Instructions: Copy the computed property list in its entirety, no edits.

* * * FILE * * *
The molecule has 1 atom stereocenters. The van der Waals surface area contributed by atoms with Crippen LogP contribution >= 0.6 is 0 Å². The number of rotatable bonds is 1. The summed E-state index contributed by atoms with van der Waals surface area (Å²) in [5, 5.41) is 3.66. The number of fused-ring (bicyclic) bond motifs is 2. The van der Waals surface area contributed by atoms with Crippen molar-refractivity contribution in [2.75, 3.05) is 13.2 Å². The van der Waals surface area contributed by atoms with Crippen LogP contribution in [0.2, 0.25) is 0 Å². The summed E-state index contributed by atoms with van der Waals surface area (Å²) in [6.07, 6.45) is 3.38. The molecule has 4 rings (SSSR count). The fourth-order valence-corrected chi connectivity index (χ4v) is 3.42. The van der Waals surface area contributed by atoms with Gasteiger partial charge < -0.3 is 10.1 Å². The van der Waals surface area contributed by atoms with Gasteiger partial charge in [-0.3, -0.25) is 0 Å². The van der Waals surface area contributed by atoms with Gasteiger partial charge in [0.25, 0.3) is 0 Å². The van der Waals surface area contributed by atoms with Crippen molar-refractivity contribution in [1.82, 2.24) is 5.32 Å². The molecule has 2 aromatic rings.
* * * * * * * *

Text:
The molecule has 1 atom stereocenters. The van der Waals surface area contributed by atoms with Crippen LogP contribution >= 0.6 is 0 Å². The number of rotatable bonds is 1. The summed E-state index contributed by atoms with van der Waals surface area (Å²) in [5, 5.41) is 3.66. The number of fused-ring (bicyclic) bond motifs is 2. The van der Waals surface area contributed by atoms with Crippen molar-refractivity contribution in [2.75, 3.05) is 13.2 Å². The van der Waals surface area contributed by atoms with Crippen LogP contribution in [0.2, 0.25) is 0 Å². The summed E-state index contributed by atoms with van der Waals surface area (Å²) in [6.07, 6.45) is 3.38. The molecule has 4 rings (SSSR count). The fourth-order valence-corrected chi connectivity index (χ4v) is 3.42. The van der Waals surface area contributed by atoms with Gasteiger partial charge < -0.3 is 10.1 Å². The van der Waals surface area contributed by atoms with Gasteiger partial charge in [-0.3, -0.25) is 0 Å². The van der Waals surface area contributed by atoms with Gasteiger partial charge in [0.25, 0.3) is 0 Å². The van der Waals surface area contributed by atoms with Crippen molar-refractivity contribution in [1.82, 2.24) is 5.32 Å². The molecule has 2 aromatic rings.